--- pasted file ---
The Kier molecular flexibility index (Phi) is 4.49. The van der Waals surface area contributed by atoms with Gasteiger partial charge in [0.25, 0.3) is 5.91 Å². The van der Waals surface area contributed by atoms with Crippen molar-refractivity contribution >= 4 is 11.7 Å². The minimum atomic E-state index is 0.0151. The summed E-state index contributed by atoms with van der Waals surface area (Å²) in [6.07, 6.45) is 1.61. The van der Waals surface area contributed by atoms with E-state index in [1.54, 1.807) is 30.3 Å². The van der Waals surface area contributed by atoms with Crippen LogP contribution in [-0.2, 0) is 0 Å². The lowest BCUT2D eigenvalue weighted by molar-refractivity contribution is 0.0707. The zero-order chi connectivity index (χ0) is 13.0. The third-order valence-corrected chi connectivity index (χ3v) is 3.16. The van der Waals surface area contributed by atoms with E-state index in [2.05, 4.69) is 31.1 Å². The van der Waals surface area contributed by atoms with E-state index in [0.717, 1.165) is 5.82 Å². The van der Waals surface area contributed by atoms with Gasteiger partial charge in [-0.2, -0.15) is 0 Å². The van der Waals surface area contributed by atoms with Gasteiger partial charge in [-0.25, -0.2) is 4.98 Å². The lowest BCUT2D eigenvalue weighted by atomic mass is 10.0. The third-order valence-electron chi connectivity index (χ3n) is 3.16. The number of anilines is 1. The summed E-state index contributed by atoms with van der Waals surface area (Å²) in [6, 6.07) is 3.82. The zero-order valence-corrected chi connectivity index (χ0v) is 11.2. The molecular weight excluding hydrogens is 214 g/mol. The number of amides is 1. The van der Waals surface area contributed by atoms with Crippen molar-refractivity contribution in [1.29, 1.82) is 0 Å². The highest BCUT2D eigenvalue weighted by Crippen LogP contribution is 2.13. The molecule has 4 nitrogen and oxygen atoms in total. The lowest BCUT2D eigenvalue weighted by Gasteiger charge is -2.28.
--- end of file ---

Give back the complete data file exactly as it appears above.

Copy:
The Kier molecular flexibility index (Phi) is 4.49. The van der Waals surface area contributed by atoms with Gasteiger partial charge in [0.25, 0.3) is 5.91 Å². The van der Waals surface area contributed by atoms with Crippen molar-refractivity contribution >= 4 is 11.7 Å². The minimum atomic E-state index is 0.0151. The summed E-state index contributed by atoms with van der Waals surface area (Å²) in [6.07, 6.45) is 1.61. The van der Waals surface area contributed by atoms with E-state index in [1.54, 1.807) is 30.3 Å². The van der Waals surface area contributed by atoms with Crippen LogP contribution in [-0.2, 0) is 0 Å². The lowest BCUT2D eigenvalue weighted by molar-refractivity contribution is 0.0707. The zero-order chi connectivity index (χ0) is 13.0. The third-order valence-corrected chi connectivity index (χ3v) is 3.16. The van der Waals surface area contributed by atoms with E-state index in [2.05, 4.69) is 31.1 Å². The van der Waals surface area contributed by atoms with E-state index in [0.717, 1.165) is 5.82 Å². The van der Waals surface area contributed by atoms with Gasteiger partial charge in [-0.2, -0.15) is 0 Å². The van der Waals surface area contributed by atoms with Gasteiger partial charge in [-0.25, -0.2) is 4.98 Å². The lowest BCUT2D eigenvalue weighted by atomic mass is 10.0. The third-order valence-electron chi connectivity index (χ3n) is 3.16. The number of anilines is 1. The summed E-state index contributed by atoms with van der Waals surface area (Å²) in [6, 6.07) is 3.82. The zero-order valence-corrected chi connectivity index (χ0v) is 11.2. The molecular weight excluding hydrogens is 214 g/mol. The number of amides is 1. The van der Waals surface area contributed by atoms with Crippen molar-refractivity contribution in [1.29, 1.82) is 0 Å². The highest BCUT2D eigenvalue weighted by Crippen LogP contribution is 2.13. The molecule has 4 nitrogen and oxygen atoms in total. The lowest BCUT2D eigenvalue weighted by Gasteiger charge is -2.28.